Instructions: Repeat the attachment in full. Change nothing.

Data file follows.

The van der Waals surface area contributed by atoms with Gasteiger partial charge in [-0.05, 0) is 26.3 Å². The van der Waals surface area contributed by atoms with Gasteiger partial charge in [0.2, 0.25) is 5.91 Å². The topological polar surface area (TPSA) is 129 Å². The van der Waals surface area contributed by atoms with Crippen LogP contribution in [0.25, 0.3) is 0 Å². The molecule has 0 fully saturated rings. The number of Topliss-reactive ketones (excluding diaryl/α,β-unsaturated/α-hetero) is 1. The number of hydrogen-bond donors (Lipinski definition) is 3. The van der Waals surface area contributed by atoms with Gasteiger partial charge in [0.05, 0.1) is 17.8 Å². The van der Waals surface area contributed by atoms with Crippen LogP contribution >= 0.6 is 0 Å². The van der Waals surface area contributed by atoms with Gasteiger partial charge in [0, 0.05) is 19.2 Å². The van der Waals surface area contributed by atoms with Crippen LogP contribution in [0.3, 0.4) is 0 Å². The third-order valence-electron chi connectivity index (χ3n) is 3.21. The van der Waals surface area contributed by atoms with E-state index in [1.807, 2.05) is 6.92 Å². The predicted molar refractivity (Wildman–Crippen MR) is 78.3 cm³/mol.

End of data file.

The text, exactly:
The van der Waals surface area contributed by atoms with Gasteiger partial charge in [-0.05, 0) is 26.3 Å². The van der Waals surface area contributed by atoms with Gasteiger partial charge in [0.2, 0.25) is 5.91 Å². The topological polar surface area (TPSA) is 129 Å². The van der Waals surface area contributed by atoms with Crippen LogP contribution in [0.25, 0.3) is 0 Å². The molecule has 0 fully saturated rings. The number of Topliss-reactive ketones (excluding diaryl/α,β-unsaturated/α-hetero) is 1. The number of hydrogen-bond donors (Lipinski definition) is 3. The van der Waals surface area contributed by atoms with Gasteiger partial charge in [0.05, 0.1) is 17.8 Å². The van der Waals surface area contributed by atoms with Crippen LogP contribution >= 0.6 is 0 Å². The van der Waals surface area contributed by atoms with Gasteiger partial charge in [0, 0.05) is 19.2 Å². The van der Waals surface area contributed by atoms with Crippen LogP contribution in [0.3, 0.4) is 0 Å². The third-order valence-electron chi connectivity index (χ3n) is 3.21. The van der Waals surface area contributed by atoms with E-state index in [1.807, 2.05) is 6.92 Å². The predicted molar refractivity (Wildman–Crippen MR) is 78.3 cm³/mol.